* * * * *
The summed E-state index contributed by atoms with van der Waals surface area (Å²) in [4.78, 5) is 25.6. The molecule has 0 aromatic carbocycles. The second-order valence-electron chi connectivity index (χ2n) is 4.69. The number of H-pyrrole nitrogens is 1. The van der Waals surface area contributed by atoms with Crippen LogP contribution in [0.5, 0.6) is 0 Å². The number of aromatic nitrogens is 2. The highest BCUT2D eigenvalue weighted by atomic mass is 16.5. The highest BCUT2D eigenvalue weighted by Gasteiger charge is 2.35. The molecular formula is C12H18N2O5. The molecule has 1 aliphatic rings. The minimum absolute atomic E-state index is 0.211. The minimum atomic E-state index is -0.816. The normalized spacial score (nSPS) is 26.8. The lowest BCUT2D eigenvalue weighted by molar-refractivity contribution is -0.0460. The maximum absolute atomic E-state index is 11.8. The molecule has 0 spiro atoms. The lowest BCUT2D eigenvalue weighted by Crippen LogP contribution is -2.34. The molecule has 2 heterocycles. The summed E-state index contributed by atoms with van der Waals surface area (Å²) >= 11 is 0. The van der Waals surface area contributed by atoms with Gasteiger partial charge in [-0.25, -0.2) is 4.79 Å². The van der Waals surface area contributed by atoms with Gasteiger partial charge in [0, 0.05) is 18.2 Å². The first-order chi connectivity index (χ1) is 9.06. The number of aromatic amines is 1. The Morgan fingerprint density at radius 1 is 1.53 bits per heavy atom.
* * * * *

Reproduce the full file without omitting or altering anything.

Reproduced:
The summed E-state index contributed by atoms with van der Waals surface area (Å²) in [4.78, 5) is 25.6. The molecule has 0 aromatic carbocycles. The second-order valence-electron chi connectivity index (χ2n) is 4.69. The number of H-pyrrole nitrogens is 1. The van der Waals surface area contributed by atoms with Crippen LogP contribution in [0.5, 0.6) is 0 Å². The number of aromatic nitrogens is 2. The highest BCUT2D eigenvalue weighted by atomic mass is 16.5. The highest BCUT2D eigenvalue weighted by Gasteiger charge is 2.35. The molecular formula is C12H18N2O5. The molecule has 1 aliphatic rings. The minimum absolute atomic E-state index is 0.211. The minimum atomic E-state index is -0.816. The normalized spacial score (nSPS) is 26.8. The lowest BCUT2D eigenvalue weighted by molar-refractivity contribution is -0.0460. The maximum absolute atomic E-state index is 11.8. The molecule has 0 spiro atoms. The lowest BCUT2D eigenvalue weighted by Crippen LogP contribution is -2.34. The molecule has 2 heterocycles. The summed E-state index contributed by atoms with van der Waals surface area (Å²) >= 11 is 0. The van der Waals surface area contributed by atoms with Gasteiger partial charge in [-0.25, -0.2) is 4.79 Å². The van der Waals surface area contributed by atoms with Gasteiger partial charge in [0, 0.05) is 18.2 Å². The first-order chi connectivity index (χ1) is 9.06. The number of aromatic amines is 1. The Morgan fingerprint density at radius 1 is 1.53 bits per heavy atom.